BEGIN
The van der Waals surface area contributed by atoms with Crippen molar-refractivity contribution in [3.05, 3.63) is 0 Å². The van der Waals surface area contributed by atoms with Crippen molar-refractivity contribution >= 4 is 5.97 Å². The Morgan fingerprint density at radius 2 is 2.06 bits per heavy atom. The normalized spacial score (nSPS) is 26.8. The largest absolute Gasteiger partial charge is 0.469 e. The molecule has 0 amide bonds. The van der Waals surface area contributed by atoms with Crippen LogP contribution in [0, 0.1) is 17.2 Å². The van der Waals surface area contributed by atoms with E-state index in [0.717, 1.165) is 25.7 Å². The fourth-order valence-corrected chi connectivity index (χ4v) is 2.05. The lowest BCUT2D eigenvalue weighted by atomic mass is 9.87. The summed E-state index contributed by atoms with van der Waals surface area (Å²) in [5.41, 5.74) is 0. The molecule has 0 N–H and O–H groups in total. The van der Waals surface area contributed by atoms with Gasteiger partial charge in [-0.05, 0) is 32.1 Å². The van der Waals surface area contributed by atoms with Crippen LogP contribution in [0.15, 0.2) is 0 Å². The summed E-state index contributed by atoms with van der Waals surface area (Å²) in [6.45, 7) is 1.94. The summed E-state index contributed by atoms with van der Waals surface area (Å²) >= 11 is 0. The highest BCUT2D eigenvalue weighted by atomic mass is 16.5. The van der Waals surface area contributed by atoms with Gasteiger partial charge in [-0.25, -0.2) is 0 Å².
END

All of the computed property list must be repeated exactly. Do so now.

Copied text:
The van der Waals surface area contributed by atoms with Crippen molar-refractivity contribution in [3.05, 3.63) is 0 Å². The van der Waals surface area contributed by atoms with Crippen molar-refractivity contribution >= 4 is 5.97 Å². The Morgan fingerprint density at radius 2 is 2.06 bits per heavy atom. The normalized spacial score (nSPS) is 26.8. The largest absolute Gasteiger partial charge is 0.469 e. The molecule has 0 amide bonds. The van der Waals surface area contributed by atoms with Crippen LogP contribution in [0, 0.1) is 17.2 Å². The van der Waals surface area contributed by atoms with E-state index in [0.717, 1.165) is 25.7 Å². The fourth-order valence-corrected chi connectivity index (χ4v) is 2.05. The lowest BCUT2D eigenvalue weighted by atomic mass is 9.87. The summed E-state index contributed by atoms with van der Waals surface area (Å²) in [5.41, 5.74) is 0. The molecule has 0 N–H and O–H groups in total. The van der Waals surface area contributed by atoms with Gasteiger partial charge in [-0.05, 0) is 32.1 Å². The van der Waals surface area contributed by atoms with Crippen LogP contribution in [0.15, 0.2) is 0 Å². The summed E-state index contributed by atoms with van der Waals surface area (Å²) in [6.45, 7) is 1.94. The summed E-state index contributed by atoms with van der Waals surface area (Å²) >= 11 is 0. The highest BCUT2D eigenvalue weighted by atomic mass is 16.5. The van der Waals surface area contributed by atoms with Gasteiger partial charge in [-0.25, -0.2) is 0 Å².